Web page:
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A Law Liberates Web on iOS: Is This Really a Big Win for WebGPU?

Exploring the far-reaching effects of the EU's landmark decision on iOS browser freedom and its potential impact on the future of WebGPU technology.

In a landmark decision, the European Union's Digital Markets Act (DMA) has forced Apple to reconsider its long-standing policies surrounding iOS, Safari, and the App Store.

Starting from iOS 17.4, users will have the option to set a default browser other than Safari. More significantly, Apple will now permit the use of browsers based on engines other than WebKit, which has been the backbone of iOS web browsing.

WebGPU on iOS?

WebGPU, a cutting-edge technology, has made significant strides in the past year. It became available on Chrome and Edge for desktop users in 2023, marking a new era in high-performance graphics and compute capabilities on the web.

Recently, on January 17, 2024, Google released Chrome WebGPU for Android devices in version 121. Firefox has also announced its intention to support WebGPU, signaling widespread adoption of this technology.

With these developments, over half of web users now have access to WebGPU's powerful features.

However, Apple's Safari, a major player in the browser market, has yet to announce support for WebGPU. Historically, Safari has been slower in adopting new web technologies, and its involvement in the development of WebGPU has not translated into a swift implementation in the browser.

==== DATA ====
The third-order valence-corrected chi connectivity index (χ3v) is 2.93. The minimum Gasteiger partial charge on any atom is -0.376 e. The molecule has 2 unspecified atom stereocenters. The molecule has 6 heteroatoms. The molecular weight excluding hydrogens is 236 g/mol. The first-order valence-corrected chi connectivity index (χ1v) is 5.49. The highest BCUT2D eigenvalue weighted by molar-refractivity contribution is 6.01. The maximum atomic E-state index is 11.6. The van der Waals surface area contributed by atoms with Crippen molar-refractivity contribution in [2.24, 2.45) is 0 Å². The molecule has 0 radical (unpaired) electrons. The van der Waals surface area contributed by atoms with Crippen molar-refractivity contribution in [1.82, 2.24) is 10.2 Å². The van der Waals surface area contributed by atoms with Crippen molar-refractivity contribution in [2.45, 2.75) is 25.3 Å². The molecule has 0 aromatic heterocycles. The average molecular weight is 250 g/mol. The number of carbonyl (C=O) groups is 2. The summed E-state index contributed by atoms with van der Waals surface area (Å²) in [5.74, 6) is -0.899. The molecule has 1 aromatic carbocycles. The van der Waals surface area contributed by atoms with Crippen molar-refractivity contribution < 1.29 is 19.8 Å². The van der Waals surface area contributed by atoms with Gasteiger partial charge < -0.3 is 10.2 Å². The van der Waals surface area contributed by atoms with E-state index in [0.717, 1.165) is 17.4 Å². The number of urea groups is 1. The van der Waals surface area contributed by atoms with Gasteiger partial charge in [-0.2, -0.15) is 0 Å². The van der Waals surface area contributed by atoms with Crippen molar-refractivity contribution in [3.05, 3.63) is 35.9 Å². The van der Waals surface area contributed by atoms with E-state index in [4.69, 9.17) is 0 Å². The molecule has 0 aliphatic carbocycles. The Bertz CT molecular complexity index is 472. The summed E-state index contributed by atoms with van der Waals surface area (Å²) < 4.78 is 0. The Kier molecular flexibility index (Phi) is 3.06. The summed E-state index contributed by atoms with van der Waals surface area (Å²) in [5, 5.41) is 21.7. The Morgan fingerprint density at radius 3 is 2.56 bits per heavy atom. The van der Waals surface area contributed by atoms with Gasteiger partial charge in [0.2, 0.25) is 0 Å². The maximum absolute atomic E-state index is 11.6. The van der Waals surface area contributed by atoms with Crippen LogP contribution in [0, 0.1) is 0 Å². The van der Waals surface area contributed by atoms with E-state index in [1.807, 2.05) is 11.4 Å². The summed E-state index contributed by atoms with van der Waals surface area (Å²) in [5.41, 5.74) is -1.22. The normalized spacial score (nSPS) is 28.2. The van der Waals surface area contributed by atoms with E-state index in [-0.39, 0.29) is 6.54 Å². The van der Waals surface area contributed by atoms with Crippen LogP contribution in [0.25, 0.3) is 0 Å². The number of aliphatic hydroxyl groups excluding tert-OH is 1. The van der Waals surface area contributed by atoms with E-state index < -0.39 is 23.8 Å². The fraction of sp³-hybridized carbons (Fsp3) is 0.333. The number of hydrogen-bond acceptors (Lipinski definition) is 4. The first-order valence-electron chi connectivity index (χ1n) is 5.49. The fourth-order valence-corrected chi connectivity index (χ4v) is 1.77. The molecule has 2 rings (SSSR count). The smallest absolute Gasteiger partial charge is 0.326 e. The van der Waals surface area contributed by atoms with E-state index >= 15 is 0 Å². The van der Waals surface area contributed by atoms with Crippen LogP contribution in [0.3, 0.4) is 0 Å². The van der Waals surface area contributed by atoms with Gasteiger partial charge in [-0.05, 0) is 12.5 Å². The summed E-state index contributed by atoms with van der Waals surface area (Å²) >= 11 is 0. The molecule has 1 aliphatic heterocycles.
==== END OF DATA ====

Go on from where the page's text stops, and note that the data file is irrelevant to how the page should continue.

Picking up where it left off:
Prior to the EU's ruling, iOS users faced a major limitation: even if they installed different browsers like Chrome or Firefox, they were essentially using Safari under a different skin, due to the mandatory use of the WebKit engine.

The DMA ruling changes this landscape dramatically, requiring Apple to allow alternative browser engines on iOS.

This opens the door for browsers like Chrome to introduce their own engines, potentially bringing WebGPU support to iOS much sooner than expected.

However, this exciting development comes with a caveat: the DMA ruling applies only to the European market.

Users in other regions may have to wait longer to see similar changes on their iOS devices. Despite this, the ruling is a significant step towards greater browser diversity and technological innovation on Apple's platform.

The EU's DMA ruling marks a pivotal moment in the tech world, especially for iOS users.

By opening up the once-restricted iOS browser ecosystem, Apple is not only complying with new regulations but also paving the way for advanced technologies like WebGPU.

This could lead to a more competitive and diverse browser market, benefitting users globally in the long run. The future of web browsing on iOS just got a lot more interesting.


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